I cram! But mostly due to having gotten too many free plants at once and I had to get them in the ground. Now I will be dividing and creating new gardens for years to come!!! Like alot of people have said, I hate weeds and we have some big weed problems. Cramming gets the spots filled faster and shades out weeds of the future.
Early_Bloomer
Springboro, PA
(Zone 5a)

June 3, 2008
3:08 AM

Post #5044171

Cram...


early_bloomer

Thumbnail by Early_Bloomer
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Sashagirl
Davenport, IA
(Zone 5a)

June 3, 2008
3:12 AM

Post #5044189

I generally grow enough to cram them together, then yank some out when they get too thick!

Sasha
KaylyRed
Watertown, WI
(Zone 5a)

June 3, 2008
3:53 AM

Post #5044433

I admit it...I'm a crammer. I rarely follow the spacing guidelines with plants. When something crowds something else I get out the shovel or trowel and move things around. I'm not opposed to digging. My only failing is trying to remember what I'd decided last fall that I should move come springtime. When spring arrives I'm usually staring at my beds going, "Now, what was it I thought I should move?"
Lastelf
Baltimore, MD
(Zone 7a)

June 3, 2008
4:09 AM

Post #5044503

I'm a crammer. I don't give a second thought to digging up a crowded plant and moving it to another location.

palmbob

palmbob
Acton, CA
(Zone 8b)


June 3, 2008
5:24 AM

Post #5044747

I cram them together but certainly not to create a lush look, but that is all the room I have... had a unlimited room I would surely space them out.

I even had to brick pathways to forceably leave myself places to walk

Thumbnail by palmbob
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palmbob

palmbob
Acton, CA
(Zone 8b)


June 3, 2008
5:25 AM

Post #5044751

Here's another shot showing more crammed plants, with many hanging in pots since I ran out of room

Thumbnail by palmbob
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palmbob

palmbob
Acton, CA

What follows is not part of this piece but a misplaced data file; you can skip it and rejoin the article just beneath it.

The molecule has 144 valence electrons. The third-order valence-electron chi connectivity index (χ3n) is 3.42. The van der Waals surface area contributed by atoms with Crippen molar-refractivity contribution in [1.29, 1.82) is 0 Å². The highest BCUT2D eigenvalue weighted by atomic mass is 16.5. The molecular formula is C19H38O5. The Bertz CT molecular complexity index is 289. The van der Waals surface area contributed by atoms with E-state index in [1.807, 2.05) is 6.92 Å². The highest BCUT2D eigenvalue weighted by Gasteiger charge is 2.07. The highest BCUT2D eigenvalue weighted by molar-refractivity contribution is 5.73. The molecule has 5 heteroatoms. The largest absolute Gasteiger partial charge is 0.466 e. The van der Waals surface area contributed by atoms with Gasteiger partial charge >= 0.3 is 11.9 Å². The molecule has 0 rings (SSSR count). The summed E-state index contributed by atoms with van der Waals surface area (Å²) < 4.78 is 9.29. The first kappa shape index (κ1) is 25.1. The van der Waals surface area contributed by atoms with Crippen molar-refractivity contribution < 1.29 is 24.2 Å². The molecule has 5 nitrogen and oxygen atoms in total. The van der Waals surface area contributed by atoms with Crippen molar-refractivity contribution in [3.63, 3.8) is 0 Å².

(Zone 8b)


June 3, 2008
5:28 AM

Post #5044756

yet another shot of a crammed planter box

Thumbnail by palmbob
Click the image for an enlarged view.

LostIndian
Algonac, MI

June 3, 2008
7:59 AM

Post #5044868

Depends on the plant! Spread, height, air circulation. etc., dictate what space the plant needs...and gets.

onewish1

onewish1
Denville, NJ
(Zone 6b)

June 3, 2008
9:49 AM

Post #5044931

I space them out so they have room to grow... and save the cramming for planters & pots... if the spot hasn't filled in yet I will tuck a pot in between the bedding plants
MollyMc
Archer/Bronson, FL
(Zone 8b)

June 3, 2008
9:52 AM

Post #5044936

I voted "Other".

When I first get a plant I give it the space recommended by the plant vendor feeling assured they will fill in the space.

It may take up to 3 years for any given plant to thrive or die and I get so tired of looking at the 'tween bare ground so proceed to cram any and all things in those spots.

Oh, and if the weeds in the 'tween are pretty they get to stay.
:^)))
irishbelle
Orange County, NY
(Zone 5b)

June 3, 2008
11:22 AM

Post #5045083

A little of each. It depends on the bed, my mood and what I find that I suddenly "can't live without." Currently trying to cram two impulse tree peony purchases in somewhere, but the horror -- I think I have to start a new bed ;-)
foggywalk
marshville,, NC
(Zone 8a)

June 3, 2008
2:25 PM

Post #5045796


Oh Cram! Definitely!! I like a garden to look like its been there a year or two...not JUST planted...& cramming does that. Delighted to know so many share my vice,.

Victor said it all...hee hee hee

Foggy
KaylyRed
Watertown, WI
(Zone 5a)

June 3, 2008
2:35 PM

Post #5045838

Hey, Foggy--who says it's a vice? I consider it a...a...style. ;)
grampapa
Wheatfield, NY
(Zone 6a)

June 3, 2008
2:39 PM

Post #5045854

I want to be a crammer ;0) I used to be a spacer, but everything looks so empty and I'm getting tired of waiting. Then last year I started a cottage garden and cramming is what it's all about LOL. So I'm a crammer-in-training.